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-   -   Simultaneous Submit to overcome Z1 inventory (https://www.flyertalk.com/forum/delta-air-lines-skymiles/1957672-simultaneous-submit-overcome-z1-inventory.html)

Colin Feb 22, 19 4:05 pm

Simultaneous Submit to overcome Z1 inventory
 
Trying to get two seats at cheapest J pricing with Z1 inventory.
Anyone have experience with ticketing one in each of two browsers with simulatenous submit?
DL.com and Expedia (via AMEX).

bj27 Feb 22, 19 4:16 pm

It won't work. One seat in Z = one seat in Z. You cannot magically make another Z seat appear with this trick...

Whichever browser is second to the finish line will most likely error out with the webpage displaying the fare has gone up.

rylan Feb 22, 19 8:43 pm

Yeah the DL system is smarter/faster than you can be in this case. One of the browsers will win and one will loose.

HWGeeks Feb 22, 19 8:52 pm

i had a similar issue happen before but I wasn't trying to simultaneously book. I guess I was just the slower of the two people. I called Delta up and they honored the price I was originally quoted. But ymmv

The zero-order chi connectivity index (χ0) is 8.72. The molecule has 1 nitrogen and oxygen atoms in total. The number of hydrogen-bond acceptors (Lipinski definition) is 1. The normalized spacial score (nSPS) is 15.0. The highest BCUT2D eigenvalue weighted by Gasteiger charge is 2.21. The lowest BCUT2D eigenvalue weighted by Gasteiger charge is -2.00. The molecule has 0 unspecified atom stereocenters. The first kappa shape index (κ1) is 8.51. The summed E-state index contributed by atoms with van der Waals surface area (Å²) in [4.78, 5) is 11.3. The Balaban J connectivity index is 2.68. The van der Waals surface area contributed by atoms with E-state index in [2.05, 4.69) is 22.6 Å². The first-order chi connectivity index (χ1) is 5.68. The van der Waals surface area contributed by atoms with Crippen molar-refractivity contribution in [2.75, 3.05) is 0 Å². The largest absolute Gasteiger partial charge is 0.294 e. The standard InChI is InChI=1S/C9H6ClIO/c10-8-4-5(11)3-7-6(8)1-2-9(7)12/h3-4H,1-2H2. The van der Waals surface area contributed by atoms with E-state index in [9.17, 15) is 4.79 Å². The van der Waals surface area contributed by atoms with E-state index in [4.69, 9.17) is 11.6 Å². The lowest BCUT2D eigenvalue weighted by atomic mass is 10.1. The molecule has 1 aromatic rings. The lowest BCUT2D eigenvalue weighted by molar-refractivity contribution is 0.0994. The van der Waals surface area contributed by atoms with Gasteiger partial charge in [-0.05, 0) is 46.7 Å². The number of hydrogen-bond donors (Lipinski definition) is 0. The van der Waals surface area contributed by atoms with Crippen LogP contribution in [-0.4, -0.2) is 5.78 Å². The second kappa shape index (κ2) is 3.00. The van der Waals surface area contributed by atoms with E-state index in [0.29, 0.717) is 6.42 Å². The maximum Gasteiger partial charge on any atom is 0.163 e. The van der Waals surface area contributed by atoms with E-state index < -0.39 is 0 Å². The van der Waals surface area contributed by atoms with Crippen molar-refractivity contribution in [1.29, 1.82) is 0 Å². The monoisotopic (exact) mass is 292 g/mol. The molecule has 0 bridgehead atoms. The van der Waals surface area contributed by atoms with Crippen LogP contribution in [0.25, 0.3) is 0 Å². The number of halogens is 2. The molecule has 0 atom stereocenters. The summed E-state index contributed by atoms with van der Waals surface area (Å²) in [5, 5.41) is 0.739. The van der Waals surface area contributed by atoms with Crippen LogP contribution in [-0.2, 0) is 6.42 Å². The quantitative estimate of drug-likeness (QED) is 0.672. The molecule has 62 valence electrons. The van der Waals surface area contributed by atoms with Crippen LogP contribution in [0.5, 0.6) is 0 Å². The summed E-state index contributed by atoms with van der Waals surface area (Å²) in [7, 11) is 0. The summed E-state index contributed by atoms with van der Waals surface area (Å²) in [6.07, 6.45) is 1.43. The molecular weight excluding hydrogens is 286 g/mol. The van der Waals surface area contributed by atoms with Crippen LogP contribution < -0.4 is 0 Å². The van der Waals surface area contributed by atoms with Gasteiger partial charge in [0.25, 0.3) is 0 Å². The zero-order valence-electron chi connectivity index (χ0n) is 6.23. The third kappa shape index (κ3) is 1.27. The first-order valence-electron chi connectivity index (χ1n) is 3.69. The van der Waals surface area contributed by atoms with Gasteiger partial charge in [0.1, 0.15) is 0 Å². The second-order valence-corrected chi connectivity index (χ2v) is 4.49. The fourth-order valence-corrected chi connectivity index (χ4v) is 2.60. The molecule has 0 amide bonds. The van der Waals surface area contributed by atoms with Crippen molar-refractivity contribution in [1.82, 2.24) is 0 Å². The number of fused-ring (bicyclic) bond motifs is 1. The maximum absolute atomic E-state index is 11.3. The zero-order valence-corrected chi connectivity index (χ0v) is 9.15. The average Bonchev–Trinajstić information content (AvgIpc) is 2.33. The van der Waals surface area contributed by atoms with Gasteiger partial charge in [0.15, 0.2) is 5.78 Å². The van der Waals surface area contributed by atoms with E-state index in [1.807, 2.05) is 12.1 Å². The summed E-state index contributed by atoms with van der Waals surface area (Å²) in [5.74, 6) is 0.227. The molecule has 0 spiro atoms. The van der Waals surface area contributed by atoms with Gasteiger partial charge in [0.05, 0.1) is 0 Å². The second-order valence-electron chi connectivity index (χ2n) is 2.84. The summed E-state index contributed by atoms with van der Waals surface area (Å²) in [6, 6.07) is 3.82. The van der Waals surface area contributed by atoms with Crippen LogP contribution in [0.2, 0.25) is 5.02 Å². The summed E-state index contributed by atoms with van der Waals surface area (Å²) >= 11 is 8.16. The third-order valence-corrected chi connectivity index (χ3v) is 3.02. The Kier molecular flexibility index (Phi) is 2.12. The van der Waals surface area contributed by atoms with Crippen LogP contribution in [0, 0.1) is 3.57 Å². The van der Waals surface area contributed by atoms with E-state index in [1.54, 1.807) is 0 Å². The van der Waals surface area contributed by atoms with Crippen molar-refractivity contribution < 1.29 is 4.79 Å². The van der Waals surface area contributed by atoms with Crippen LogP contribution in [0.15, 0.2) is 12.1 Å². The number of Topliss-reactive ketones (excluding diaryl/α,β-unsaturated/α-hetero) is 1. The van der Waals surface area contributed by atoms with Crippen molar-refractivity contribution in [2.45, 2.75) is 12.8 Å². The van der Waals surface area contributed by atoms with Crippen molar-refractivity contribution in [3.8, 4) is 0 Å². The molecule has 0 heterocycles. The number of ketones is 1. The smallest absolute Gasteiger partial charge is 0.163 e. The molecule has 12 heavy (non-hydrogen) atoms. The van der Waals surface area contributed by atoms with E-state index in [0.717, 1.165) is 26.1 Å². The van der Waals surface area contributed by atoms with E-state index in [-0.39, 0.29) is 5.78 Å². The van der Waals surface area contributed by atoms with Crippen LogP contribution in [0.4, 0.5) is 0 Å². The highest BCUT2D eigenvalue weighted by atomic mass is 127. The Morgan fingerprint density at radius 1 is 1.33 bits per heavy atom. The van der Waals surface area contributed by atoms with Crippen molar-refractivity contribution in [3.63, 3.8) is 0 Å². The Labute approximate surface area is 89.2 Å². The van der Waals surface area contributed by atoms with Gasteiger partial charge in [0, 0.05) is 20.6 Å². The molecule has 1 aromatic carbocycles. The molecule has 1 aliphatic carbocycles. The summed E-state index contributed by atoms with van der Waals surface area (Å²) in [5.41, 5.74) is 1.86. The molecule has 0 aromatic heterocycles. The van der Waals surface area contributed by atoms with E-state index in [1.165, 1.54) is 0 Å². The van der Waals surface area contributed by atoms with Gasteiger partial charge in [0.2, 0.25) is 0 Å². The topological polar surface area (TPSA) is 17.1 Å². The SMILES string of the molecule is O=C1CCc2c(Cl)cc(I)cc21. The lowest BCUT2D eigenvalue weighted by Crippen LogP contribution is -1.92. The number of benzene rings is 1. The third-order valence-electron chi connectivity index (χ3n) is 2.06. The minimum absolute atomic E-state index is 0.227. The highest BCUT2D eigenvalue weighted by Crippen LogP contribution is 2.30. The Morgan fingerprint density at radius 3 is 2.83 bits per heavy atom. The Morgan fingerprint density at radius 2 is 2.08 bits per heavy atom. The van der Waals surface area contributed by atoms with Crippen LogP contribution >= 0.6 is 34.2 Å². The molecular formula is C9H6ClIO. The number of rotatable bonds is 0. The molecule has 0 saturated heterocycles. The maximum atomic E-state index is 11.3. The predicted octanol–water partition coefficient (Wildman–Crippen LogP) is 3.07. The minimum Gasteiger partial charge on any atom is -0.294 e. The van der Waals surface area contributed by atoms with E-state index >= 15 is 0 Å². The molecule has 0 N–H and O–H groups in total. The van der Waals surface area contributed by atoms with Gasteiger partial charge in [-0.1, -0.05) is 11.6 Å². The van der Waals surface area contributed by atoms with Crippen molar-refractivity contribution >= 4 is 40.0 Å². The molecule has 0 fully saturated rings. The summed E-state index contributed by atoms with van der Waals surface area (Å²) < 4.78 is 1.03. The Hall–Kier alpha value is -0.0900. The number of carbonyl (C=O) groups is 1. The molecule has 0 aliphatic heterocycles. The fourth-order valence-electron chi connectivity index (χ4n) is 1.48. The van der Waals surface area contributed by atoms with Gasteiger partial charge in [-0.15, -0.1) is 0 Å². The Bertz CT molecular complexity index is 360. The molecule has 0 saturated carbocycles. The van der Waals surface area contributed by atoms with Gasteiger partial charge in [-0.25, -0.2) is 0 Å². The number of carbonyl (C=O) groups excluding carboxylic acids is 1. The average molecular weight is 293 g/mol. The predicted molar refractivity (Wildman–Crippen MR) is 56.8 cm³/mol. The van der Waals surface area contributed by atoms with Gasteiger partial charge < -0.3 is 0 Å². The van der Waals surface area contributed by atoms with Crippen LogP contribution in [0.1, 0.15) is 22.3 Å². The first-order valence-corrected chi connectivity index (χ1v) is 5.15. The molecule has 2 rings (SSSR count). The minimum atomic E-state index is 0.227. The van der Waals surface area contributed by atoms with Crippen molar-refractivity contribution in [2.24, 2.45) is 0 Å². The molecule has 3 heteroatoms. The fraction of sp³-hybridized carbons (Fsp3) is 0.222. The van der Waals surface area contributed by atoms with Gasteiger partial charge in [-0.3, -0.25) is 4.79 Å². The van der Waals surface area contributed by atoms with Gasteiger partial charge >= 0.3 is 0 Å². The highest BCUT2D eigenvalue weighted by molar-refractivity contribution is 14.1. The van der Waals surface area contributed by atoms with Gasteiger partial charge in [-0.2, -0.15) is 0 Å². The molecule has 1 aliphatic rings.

sdadept Feb 22, 19 9:08 pm


Originally Posted by Colin (Post 30810926)
Trying to get two seats at cheapest J pricing with Z1 inventory.
Anyone have experience with ticketing one in each of two browsers with simulatenous submit?
DL.com and Expedia (via AMEX).

I can't say too much, but having intimate knowledge of how the reservation code works, this is impossible. The inventory column is briefly locked while a reservation is made. First one in wins.

mnbp Feb 22, 19 9:14 pm

There's nothing that says once a Z ticket is sold, that the airline won't ever decide to add another seat to the Z bucket. Maybe in an hour, maybe in a day, maybe in a week. Maybe.

audio-nut Feb 22, 19 11:20 pm

If the TA has guaranteed sell then it would overbook Z. I doubt DL gives that to anyone other than maybe partner airlines though.

exwannabe Feb 23, 19 4:26 am


Originally Posted by rylan (Post 30811624)
Yeah the DL system is smarter/faster than you can be in this case. One of the browsers will win and one will loose.

Not that it helps OP, but I vote that IE loses 😎

3Cforme Feb 23, 19 5:16 am


Originally Posted by sdadept (Post 30811673)
I can't say too much, but having intimate knowledge of how the reservation code works, this is impossible. The inventory column is briefly locked while a reservation is made. First one in wins.

I'm interested in that mechanism. I have found itineraries (non-stop, so it's not a married segment thing) found by ITA Matrix that did not find inventory on delta.com or aa.com. But Orbitz has been able to ticket them at the ITA Matrix price, and tickets were honored for travel.